Monday, September 21, 2020

Building the Community: Marco Island

The Judge S.S. Jolley Bridge as it was being constructed in 1969. SUBMITTED photoS

The Judge S.S. Jolley Bridge as it was being constructed in 1969. SUBMITTED photoS

By Don Manley

Marv Needles is one of a relatively small group of people who can recall a Marco Island much different from the modern, bustling resort community of today.

Marco’s full-time population now stands at about 16,000, with the number of residents almost tripling during the winter tourist season. The population stood at about 750 when he arrived in 1969, said Needles, the owner/broker of the business he started here, ERA Flagship Real Estate.

“Most of them were construction workers, a huge number of construction workers,” said Needles. “It was definitely a blue-collar environment. There were a few of us that worked in the administration office and there were a few retirees. Collier County didn’t have enough workers to do the work here, putting in seawalls, the roads and all that, so they had to bring people in from Dade County.”

Not long after moving here from Ohio, Needles began working for Marco’s original developer, the Deltona Corp. and its owners, the Mackle Brothers. He first worked as “a gopher – go for this and go for that” – for one year. Needles earned his real estate license during that time and then began working for Deltona in that capacity.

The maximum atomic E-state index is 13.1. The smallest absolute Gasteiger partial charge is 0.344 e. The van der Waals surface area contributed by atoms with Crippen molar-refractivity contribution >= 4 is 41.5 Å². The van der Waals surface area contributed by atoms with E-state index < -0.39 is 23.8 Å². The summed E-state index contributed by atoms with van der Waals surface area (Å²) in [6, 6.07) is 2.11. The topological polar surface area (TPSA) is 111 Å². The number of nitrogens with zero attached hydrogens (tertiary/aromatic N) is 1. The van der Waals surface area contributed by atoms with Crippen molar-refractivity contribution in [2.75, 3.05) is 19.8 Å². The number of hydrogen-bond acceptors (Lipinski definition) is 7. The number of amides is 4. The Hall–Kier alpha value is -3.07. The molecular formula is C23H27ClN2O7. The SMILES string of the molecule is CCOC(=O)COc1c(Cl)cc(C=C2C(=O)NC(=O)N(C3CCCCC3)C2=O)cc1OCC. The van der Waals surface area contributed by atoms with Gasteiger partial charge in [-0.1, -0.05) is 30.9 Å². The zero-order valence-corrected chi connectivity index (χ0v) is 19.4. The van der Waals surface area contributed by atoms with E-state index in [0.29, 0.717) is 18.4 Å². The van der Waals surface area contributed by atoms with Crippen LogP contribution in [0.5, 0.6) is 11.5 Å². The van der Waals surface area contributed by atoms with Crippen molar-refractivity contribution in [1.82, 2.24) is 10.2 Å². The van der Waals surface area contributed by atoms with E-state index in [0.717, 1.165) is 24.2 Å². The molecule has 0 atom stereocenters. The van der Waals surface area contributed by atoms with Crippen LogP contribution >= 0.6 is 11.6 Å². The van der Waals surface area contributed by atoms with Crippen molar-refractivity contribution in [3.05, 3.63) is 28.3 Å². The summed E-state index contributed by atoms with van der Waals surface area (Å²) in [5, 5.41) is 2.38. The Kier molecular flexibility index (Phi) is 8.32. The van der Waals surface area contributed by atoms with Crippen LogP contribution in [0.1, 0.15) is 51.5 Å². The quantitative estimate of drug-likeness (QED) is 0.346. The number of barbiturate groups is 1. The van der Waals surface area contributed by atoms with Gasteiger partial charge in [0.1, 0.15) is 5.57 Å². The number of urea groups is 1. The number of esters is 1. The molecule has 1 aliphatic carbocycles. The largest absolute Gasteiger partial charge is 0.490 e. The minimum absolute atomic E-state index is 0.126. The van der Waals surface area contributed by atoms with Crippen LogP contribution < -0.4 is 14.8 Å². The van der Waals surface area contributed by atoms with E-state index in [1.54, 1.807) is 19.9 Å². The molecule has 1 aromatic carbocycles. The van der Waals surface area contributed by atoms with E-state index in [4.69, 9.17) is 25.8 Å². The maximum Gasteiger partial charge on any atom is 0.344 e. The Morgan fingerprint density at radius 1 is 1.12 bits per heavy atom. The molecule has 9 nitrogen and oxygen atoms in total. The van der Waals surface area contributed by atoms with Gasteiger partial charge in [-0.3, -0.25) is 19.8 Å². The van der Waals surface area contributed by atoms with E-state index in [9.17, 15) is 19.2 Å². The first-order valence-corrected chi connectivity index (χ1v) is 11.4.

The community is marking the 50th anniversary of “Modern Marco” this year because it was in January of 1965 that Deltona made property on the island available to the

The site of Marco Island’s first post office.

The site of Marco Island’s first post office.

public for the first time.

Marco was largely undeveloped, so the Deltona Corp. erected a trailer park for the workers in the area where Cape Marco now stands, at the island’s south end, he said.

Needles said only a small portion of the island’s canal system had been created when he landed on Marco. “But other than that, there really wasn’t much that was completed yet, so I was here to watch much of the construction,” he added

When asked what the community was like in 1969, he said, “It was alligators and mosquitoes, with the mosquitoes dominating. Going out to get the newspaper in the swale, it was a chore getting through all the mosquitoes and getting back in without getting welts all over your body.”

He also recalls that the only access to Marco from the mainland was a manually operated swing bridge located on Goodland, which was replaced a few years after completion of the original span of the Judge S.S. Jolley Bridge. Construction of the Jolley Bridge began in 1969.

“To get to Naples, we literally had to go down County Road 92 (San Marco Road) to get to (U.S.) 41,” said Needles.

Grocery shopping initially meant heading into East Naples, almost to downtown Naples, but within three months of Needles’ arrival, a Winn-Dixie grocery store opened in what is now the site of the Publix supermarket

Site of the Coconut Bar, a favorite haunt of construction workers for the Deltona Corp.

Site of the Coconut Bar, a favorite haunt of construction workers for the Deltona Corp.

in the Marco Town Center. Before it opened and rather than make the long, circuitous ride to East Naples, people often opted to stock up on groceries at a 7-Eleven, which was then located in the space now occupied by Kretch’s Restaurant, off Bald Eagle Drive.

“Supposedly, it was the No. 1 grossing 7-Eleven in the state of Florida,” said Needles. “I can’t verify that, but that’s what was being said at that time. That could be true because we had no grocery store.”

As with so many other people, it was chance that brought Needles and his first wife to Marco. They had decided to make Florida their home and they were traveling the state, looking for a community where they felt they could settle down.